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One of the Easiest Ways Throwers Can Implement Mobility Work

Being able to move the limbs freely in space is a crucial aspect of being an athlete. So many sports need athletes to be able to do all sorts of twists and turns in the blink of an eye. In the sport of throwing, having this ability is what separates the top performers from the rest. Many of the top athletes are very mobile. Mobility work is a part of their preparation for training and competing at the highest level. Today, I want to discuss one of the easiest ways throwers can implement mobility into their training!

What is Mobility, and Why is it Important?

Mobility is the ability to move joints through large ranges of motion per the demands of some particular motor task.

Having the ability to move through desired ranges of motion is very advantageous in the sport of throwing, as it allows for greater transfers of energy. For example, catching the discus or shot put deep in the power position will create a longer path of travel for the implement, creating acceleration, which then leads to MONSTER tosses.

So What's An Easy Way to Implement?

One of the easiest ways to implement mobility for throwers is through hurdle mobility. The majority of track and field programs have hurdles, as it is a necessity for running events so that throwers can use those hurdles to work on mobility.

Hurdle mobility exercises are mobility development exercises that use hurdles to provide the exercise environment. The hurdles force the joints to move through large ranges of motion, benefiting high-performance levels. The hurdle serves to challenge the athlete's range of motion and also supply technical demand through various positions and heights.

Hurdle Mobility's Importance:

1. Improved Flexibility and Range of Motion:

Hurdle mobility exercises promote flexibility in the hips, knees, and ankles, enhancing the thrower's overall range of motion. This increased flexibility is essential for executing the various movements involved in throwing events.

2. Enhanced Coordination and Body Awareness:

Hurdle drills require precise coordination and body awareness. These skills are transferable to the complex movements of throwing events, helping throwers achieve better control over their bodies during the dynamic phases of the throw.

3. Strengthening Core Muscles:

Hurdle mobility exercises engage the core muscles, including the abdominal and lower back muscles. A strong core is vital for stability and power generation, both of which are critical elements in throwing events.

4. Injury Prevention:

Hurdle mobility training contributes to injury prevention by addressing muscle imbalances and promoting joint stability. By improving flexibility and strengthening key muscle groups, throwers reduce the risk of overuse injuries and enhance their overall durability.

5. Optimized Technique:

Proper technique is paramount in throwing events. Hurdle mobility drills help throwers develop the biomechanical efficiency needed to execute optimal throwing techniques. This includes a smooth transfer of energy from the lower body to the upper body, maximizing power generation.

6. Increased Agility and Quickness:

Hurdle drills often involve rapid and controlled movements, enhancing a thrower's agility and quickness. These qualities are beneficial in the dynamic and explosive nature of throwing events, where athletes need to generate force rapidly.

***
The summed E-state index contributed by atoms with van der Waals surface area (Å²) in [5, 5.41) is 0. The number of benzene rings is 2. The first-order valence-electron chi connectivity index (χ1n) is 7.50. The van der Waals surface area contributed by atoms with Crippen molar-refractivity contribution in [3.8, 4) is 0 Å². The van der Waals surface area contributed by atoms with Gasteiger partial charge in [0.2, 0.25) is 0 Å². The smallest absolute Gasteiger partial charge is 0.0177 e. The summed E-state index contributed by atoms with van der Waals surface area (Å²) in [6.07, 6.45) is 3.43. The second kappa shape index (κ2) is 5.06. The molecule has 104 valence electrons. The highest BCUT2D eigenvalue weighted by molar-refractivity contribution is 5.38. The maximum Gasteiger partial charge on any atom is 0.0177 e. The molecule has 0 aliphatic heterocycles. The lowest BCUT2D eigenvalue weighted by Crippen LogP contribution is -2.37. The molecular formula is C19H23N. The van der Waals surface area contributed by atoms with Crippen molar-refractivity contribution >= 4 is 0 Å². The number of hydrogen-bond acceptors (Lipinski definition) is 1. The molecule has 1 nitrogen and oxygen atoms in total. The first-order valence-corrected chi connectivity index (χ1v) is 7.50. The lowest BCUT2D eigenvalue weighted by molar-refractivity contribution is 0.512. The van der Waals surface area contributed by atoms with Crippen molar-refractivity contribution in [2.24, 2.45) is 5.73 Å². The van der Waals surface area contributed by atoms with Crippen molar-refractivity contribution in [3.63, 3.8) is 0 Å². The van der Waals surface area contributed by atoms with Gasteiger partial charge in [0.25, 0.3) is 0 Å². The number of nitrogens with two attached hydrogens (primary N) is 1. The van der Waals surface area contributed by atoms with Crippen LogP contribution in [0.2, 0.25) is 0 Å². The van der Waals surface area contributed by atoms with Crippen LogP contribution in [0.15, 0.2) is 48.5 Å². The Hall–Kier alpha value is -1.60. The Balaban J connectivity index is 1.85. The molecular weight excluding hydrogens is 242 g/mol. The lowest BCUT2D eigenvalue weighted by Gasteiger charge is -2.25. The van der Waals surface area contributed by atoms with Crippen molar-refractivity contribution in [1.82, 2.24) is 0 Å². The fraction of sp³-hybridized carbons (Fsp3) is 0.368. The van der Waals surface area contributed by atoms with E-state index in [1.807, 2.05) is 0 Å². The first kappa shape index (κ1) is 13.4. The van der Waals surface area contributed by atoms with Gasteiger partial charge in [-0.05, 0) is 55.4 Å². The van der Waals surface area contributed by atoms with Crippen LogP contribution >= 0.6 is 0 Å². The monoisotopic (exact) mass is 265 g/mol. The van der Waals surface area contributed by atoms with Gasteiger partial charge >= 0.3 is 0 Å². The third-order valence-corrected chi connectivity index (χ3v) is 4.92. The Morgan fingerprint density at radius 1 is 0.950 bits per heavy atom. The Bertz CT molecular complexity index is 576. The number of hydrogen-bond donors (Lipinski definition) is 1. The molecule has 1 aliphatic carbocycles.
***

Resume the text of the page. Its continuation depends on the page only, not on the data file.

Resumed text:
7. Mental Focus and Discipline:

Performing hurdle mobility exercises requires concentration and discipline. This mental focus can positively impact a thrower's mindset during training and competition, contributing to better overall performance.

What if I Don't Have Hurdles?

No worries, hurdles aren't absolutely necessary to get quality mobility work. There are plenty of mobility exercises that you can do with no equipment. We have some more blogs that provide mobility exercises that don't require equipment. I recommend checking those out. For the sake of the conversation, let's assume we have hurdles!

Sample Routine!

Here are two hurdle mobility workouts. One is a static routine, which is a good starting point. The other is a dynamic routine, which can be a good progression once the static becomes easy!

Static Routine:

  • Walkovers (Left-Right)

  • Alternate Walkovers (Left-Right)

  • Lateral Walkovers (Left-Right)

  • Over & Back (Left-Right)

  • Over & Under (Left-Right)

Dynamic Routine:

  • Dynamic Walkover (Left-Right)

  • Dynamic Alternate Walkover (Left-Right)

  • Side Kicks (Left-Right)

  • Over & Around (Left-Right)

  • 180's (Left-Right)


Hurdle mobility is one of the easiest ways throwers can implement mobility work. Implementing a solid routine will not only increase an athlete's range of motion over time but also provide other benefits for high levels of performance. Let us know what hurdle mobility exercises you implement!


"Our aim is to provide concise and concrete education and training on the throws, helping coaches and athletes learn what they need to do to succeed and become champions."

- Dane, Trevor, and Sam

428 views2 comments

2 תגובות

Thanks Sam, This is a great topic and explanation. We used "pretend" hurdles that we'd walk over - step left, raise right leg as high as you can get to get it over the imaginary hurdle, and so on. Having a coach to encourage you (OK, yell at you) helps.

Throws University
Throws University
01 בדצמ׳ 2023
בתשובה לפוסט של

Sometimes you gotta do what you gotta do! Keep up the good work.

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